St. Valentine save me from goopy love poetry.
Setting aside the problems I have with most greeting card poems—roses could be yellow, if you only like the fellow, and violets aren’t blue, they’re purple, but the only thing that really rhymes with purple is “nurple,” and holy crows, no—I’m also starting to rethink the classics.
You know the ones. Everybody knows the ones.
It’s not that I don’t admire Elizabeth Barrett Browning’s Sonnets from the Portuguese but number 43 gets trotted out every single stinking February, like it’s the only poem on earth, and I’m tired to the depths my soul can reach of counting the ways over and over and over again.
Not to mention comparing my love to a summer’s day (#18) or contrasting wires to hairs or skin to cow pies (#130), for that matter. I’ve told you before, members of the Association of Gorgeously Voiced British Actors (and/or audiobook producers who hire from the AGVBA to read for you): William Shakespeare wrote over 150 sonnets. Pick. Another. One.
Don’t get me wrong—I still adore John “Break of Day” Donne and Claude “Flower of Love” McKay, but I’ve shared my favorites from those two gentlemen, already.
This year, I searched out poems that would tell me how it is—not how wishful
drinking thinking tells me how it’s supposed to be— and still give me hope.
(Tony Hoagland, © 2003)
She goes out to hang the windchime
in her nightie and her work boots.
It’s six-thirty in the morning
and she’s standing on the plastic ice chest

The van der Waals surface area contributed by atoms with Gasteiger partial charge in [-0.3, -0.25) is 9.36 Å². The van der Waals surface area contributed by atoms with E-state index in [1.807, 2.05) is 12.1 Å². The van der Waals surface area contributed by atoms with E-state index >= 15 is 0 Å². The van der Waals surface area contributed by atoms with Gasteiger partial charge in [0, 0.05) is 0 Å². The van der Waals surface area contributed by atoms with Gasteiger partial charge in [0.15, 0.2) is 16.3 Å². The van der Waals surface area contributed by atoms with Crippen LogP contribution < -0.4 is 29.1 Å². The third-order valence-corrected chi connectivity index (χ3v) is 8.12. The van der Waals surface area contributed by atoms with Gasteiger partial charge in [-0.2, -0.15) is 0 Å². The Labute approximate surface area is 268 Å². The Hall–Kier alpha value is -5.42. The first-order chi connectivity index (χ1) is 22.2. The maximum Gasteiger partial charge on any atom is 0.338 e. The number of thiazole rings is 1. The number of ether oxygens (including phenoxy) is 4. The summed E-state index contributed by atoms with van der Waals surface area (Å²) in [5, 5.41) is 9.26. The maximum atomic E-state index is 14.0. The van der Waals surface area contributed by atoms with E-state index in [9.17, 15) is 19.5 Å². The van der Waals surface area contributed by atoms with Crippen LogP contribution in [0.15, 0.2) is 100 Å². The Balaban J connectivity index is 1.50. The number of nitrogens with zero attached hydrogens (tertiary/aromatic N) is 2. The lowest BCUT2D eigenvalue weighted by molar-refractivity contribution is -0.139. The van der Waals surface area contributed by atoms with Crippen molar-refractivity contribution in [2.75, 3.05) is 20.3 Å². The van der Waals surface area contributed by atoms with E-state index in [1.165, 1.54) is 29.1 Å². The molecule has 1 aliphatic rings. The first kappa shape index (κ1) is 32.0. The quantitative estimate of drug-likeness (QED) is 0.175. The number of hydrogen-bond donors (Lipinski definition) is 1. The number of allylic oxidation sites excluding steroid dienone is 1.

tiptoe to reach the crossbeam of the porch,
windchime in her left hand,
hammer in her right, the nail
gripped tight between her teeth
but nothing happens next because
she’s trying to figure out
how to switch #1 with #3.
She must have been standing in the kitchen,
coffee in her hand, asleep,
when she heard it—the wind blowing
through the sound the windchime
because it wasn’t there.
No one, including me, especially anymore believes
till death do us part,
but I can see what I would miss in leaving—
the way her ankles go into the work boots
as she stands upon the ice chest;
the problem scrunched into her forehead;
the little kissable mouth
with the nail in it.
Thank you, Mr. Hoagland. The eye-rolling fondness is unmistakable, and the realism of the second verse is perfection. And the last two lines alone say all one really needs to know about love, don’t they?
It worries my husband that this next one has long been a favorite of mine, though I told him I’d never want to slay a Jabberwocky or eat quince with a runcible spoon, and I know the color of his eyes, so we’re probably okay.
The rest of Ms. Hazelton’s work is just as good. Her collection, Vow, was a gift to myself last year and I suggest you wait until Amazon restocks (!!) because they’ve nearly sold out (!!!) and see for yourself.
This next one may not seem like an everyday sort of poem, but I think it’s the perfect portrait of a poet in love and making love and creating poetry from that love, and really working at both, because both are hard work and totally, totally worth it.
(Audre Lorde © 1997)
it is easier to work
after our bodies
paper and pen
neither care nor profit
whether we write or not
but as your body moves
under my hands
charged and waiting
we cut the leash
you create me against your thighs
hilly with images
moving through our word countries
writes into your flesh
you make of me.